Bloomberg Sports Kicks Off New Season of Fantasy Football
As the 2011 pro football season officially kicks off tonight, New York’s Bloomberg Sports hopes managers of fantasy teams will turn to the latest version of its Decision Maker software to help them choose their starting lineups. Backed by analytics developed by media and information services giant Bloomberg LP, Decision Maker aims to serve football fans who take their fun and games seriously.
Decision Maker is a Web and mobile app that, for a seasonal fee, lets users compare players they want to assign to their fantasy football teams. Unsure if Peyton Manning still has the arm to win the game, assuming he is healthy enough to play by Week 2? The app may offer some insight on his expected performance. “About 80 to 90 percent of people who use the tool just need that quick answer or guidance,” says Bill Squadron, head of Bloomberg Sports. The newest version of Decision Maker, released in late August, introduced a voting feature for users to share their opinions on the big games each week. “Fans like to express their own views and see what others think,” Squadron says.
Though some might dismiss the imaginary teams competing in virtual leagues, fantasy sports are growing as part of the fan experience, according to Squadron. According to the Fantasy Sports Trade Association, last year some 27 million adults Americans participated in fantasy sports. Squadron says fantasy football represents the largest segment of the market followed by fantasy baseball. Other sports such as golf, basketball, car racing, and hockey have fantasy leagues as well. “There is a lot of overlap because people will play multiple sports,” Squadron says. “This is a big industry and it’s growing quickly.”
The original Decision Maker app was released in 2010 and, according to Squadron, was more streamlined compared with the comprehensive Front Office fantasy baseball app also released by one-year-old Bloomberg Sports.
Squadron says though the Decision Maker app was developed for ease of use, it can provide deeper analysis of the risks and rewards associated with each player based on their real-world performance and the opponents they will face. “If you want to [add a player] having a big day, we’ll show you guys that have that kind of potential,” Squadron says.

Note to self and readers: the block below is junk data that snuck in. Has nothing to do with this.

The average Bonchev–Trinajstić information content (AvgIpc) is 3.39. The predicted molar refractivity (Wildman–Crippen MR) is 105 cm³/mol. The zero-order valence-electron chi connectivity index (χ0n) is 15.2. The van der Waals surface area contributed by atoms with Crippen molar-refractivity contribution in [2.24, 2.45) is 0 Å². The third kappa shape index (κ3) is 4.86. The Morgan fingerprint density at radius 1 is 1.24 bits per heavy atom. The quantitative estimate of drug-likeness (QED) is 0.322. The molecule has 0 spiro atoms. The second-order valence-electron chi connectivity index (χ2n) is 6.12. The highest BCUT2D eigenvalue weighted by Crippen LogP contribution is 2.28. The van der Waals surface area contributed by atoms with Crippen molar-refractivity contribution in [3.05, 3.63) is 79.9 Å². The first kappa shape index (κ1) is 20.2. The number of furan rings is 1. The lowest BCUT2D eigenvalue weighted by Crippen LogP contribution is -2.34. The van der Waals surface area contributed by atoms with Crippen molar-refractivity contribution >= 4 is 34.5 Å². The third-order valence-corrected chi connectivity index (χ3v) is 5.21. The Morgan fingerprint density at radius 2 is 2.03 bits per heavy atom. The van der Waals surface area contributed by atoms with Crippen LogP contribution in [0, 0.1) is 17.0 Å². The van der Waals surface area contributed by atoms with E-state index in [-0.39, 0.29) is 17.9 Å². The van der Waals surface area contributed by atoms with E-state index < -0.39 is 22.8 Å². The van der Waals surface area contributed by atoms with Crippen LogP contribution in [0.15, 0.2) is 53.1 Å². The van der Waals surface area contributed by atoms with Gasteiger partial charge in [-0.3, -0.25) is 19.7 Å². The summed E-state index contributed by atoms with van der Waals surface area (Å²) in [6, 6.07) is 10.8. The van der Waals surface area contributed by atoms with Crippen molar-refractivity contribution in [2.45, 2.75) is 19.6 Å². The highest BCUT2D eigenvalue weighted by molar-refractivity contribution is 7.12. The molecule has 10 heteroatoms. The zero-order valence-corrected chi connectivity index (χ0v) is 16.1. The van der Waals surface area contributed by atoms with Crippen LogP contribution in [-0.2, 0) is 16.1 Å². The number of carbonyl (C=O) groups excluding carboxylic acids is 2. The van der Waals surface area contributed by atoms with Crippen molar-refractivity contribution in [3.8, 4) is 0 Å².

Squadron says after Decision Maker was introduced last year it quickly found its way onto iPads and iPhones. “We did considerably better on our mobile platforms than we did online; we were happy with our Web sales but the mobile sales went through the roof,” he says. Squadron says casual fans are also joining fantasy leagues thanks in part to the accessibility offered through mobile devices. He still sees a robust market online with computer-based users. “Advertisers and sponsors are interested in working across all of these platforms,” he says.
The National Football League’s NFL.com and Major League Baseball’s MLB.com also offer the fantasy sports apps from Bloomberg Sports for download. Squadron believes there are more opportunities for Bloomberg Sports to serve other types of fantasy sports. “All of the major sports organizations are interested in growing their fan base, in particular reaching out to younger fans,” he says. Using digital media, he says, can be an integral part of that strategy. In addition to NFL.com and MLB.com, fantasy leagues can be found around the Web on sites hosted by Yahoo Sports, ESPN, CBS Sports, and others. Much of the competition provides its services to users for free, although some have premium offerings.
The spread of fantasy sports has also caught the attention of entrepreneurs. Dan Chaparian, co-founder of New York’s Football Verdict, says his company formed in May to provide advice tailored to each user’s fantasy team. “It’s very tough to find that from credible sources,” Chaparian says. Football Verdict, which is conducting an open beta test, offers crowdsourced answers to fantasy football questions posted by the users.
Even with a fragmented field of providers offering guidance to fantasy leaguers, Squadron believes Bloomberg Sports has an edge that is difficult to beat. “We think we have a major advantage on the analytical side because of what we’ve built for the financial market,” he says.
Prior to leading Bloomberg Sports, Squadron served as president of IP-Prime; the former IP television content distribution division of commercial satellite operator then known as SES Americom (now called SES World Skies). He previously co-founded and was CEO of Sportvision, which inserts content during televised programs such as the yellow first down line seen on-screen during football games.
Squadron says Bloomberg Sports plans to create new features for Decision Manager going forward including a full-fledged draft tool for the 2012 NFL season. “We have all the analysis; the only reason we didn’t do it for this season was the uncertainty associated with the lockout,” he says. The NFL labor dispute, which threatened to derail the 2011 season, ended on July 25.